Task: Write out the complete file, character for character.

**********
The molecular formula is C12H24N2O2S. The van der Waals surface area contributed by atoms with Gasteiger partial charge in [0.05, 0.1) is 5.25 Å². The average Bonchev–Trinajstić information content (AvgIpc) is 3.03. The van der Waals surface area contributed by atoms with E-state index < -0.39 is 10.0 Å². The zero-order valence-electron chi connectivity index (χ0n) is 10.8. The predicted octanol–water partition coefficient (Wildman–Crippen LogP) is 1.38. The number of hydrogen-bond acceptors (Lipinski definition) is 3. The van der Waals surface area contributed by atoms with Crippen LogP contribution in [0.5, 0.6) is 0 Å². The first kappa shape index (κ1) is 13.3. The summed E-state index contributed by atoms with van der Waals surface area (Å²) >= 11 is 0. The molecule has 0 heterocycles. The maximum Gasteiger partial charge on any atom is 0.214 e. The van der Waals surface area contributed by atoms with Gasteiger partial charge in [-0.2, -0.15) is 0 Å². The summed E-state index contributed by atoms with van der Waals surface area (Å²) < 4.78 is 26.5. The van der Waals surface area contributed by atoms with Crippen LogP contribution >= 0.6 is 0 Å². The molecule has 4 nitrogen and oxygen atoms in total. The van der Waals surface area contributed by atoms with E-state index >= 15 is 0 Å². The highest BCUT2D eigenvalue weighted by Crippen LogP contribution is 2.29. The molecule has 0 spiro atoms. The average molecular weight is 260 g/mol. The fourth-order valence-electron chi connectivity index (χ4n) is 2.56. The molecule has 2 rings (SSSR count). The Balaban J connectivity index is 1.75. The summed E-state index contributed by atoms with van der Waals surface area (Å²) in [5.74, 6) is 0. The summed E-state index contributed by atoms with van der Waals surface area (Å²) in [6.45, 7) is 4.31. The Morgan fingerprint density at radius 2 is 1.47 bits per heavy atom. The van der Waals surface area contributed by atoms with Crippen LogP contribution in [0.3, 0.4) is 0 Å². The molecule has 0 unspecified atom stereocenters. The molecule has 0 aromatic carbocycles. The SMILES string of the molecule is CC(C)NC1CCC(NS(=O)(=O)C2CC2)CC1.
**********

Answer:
The molecular formula is C12H24N2O2S. The van der Waals surface area contributed by atoms with Gasteiger partial charge in [0.05, 0.1) is 5.25 Å². The average Bonchev–Trinajstić information content (AvgIpc) is 3.03. The van der Waals surface area contributed by atoms with E-state index < -0.39 is 10.0 Å². The zero-order valence-electron chi connectivity index (χ0n) is 10.8. The predicted octanol–water partition coefficient (Wildman–Crippen LogP) is 1.38. The number of hydrogen-bond acceptors (Lipinski definition) is 3. The van der Waals surface area contributed by atoms with Crippen LogP contribution in [0.5, 0.6) is 0 Å². The first kappa shape index (κ1) is 13.3. The summed E-state index contributed by atoms with van der Waals surface area (Å²) >= 11 is 0. The molecule has 0 heterocycles. The maximum Gasteiger partial charge on any atom is 0.214 e. The van der Waals surface area contributed by atoms with Gasteiger partial charge in [-0.2, -0.15) is 0 Å². The summed E-state index contributed by atoms with van der Waals surface area (Å²) < 4.78 is 26.5. The van der Waals surface area contributed by atoms with Crippen LogP contribution >= 0.6 is 0 Å². The molecule has 4 nitrogen and oxygen atoms in total. The van der Waals surface area contributed by atoms with E-state index >= 15 is 0 Å². The highest BCUT2D eigenvalue weighted by Crippen LogP contribution is 2.29. The molecule has 0 spiro atoms. The average molecular weight is 260 g/mol. The fourth-order valence-electron chi connectivity index (χ4n) is 2.56. The molecule has 2 rings (SSSR count). The Balaban J connectivity index is 1.75. The summed E-state index contributed by atoms with van der Waals surface area (Å²) in [5.74, 6) is 0. The summed E-state index contributed by atoms with van der Waals surface area (Å²) in [6.45, 7) is 4.31. The Morgan fingerprint density at radius 2 is 1.47 bits per heavy atom. The van der Waals surface area contributed by atoms with Crippen LogP contribution in [0.3, 0.4) is 0 Å². The molecule has 0 unspecified atom stereocenters. The molecule has 0 aromatic carbocycles. The SMILES string of the molecule is CC(C)NC1CCC(NS(=O)(=O)C2CC2)CC1.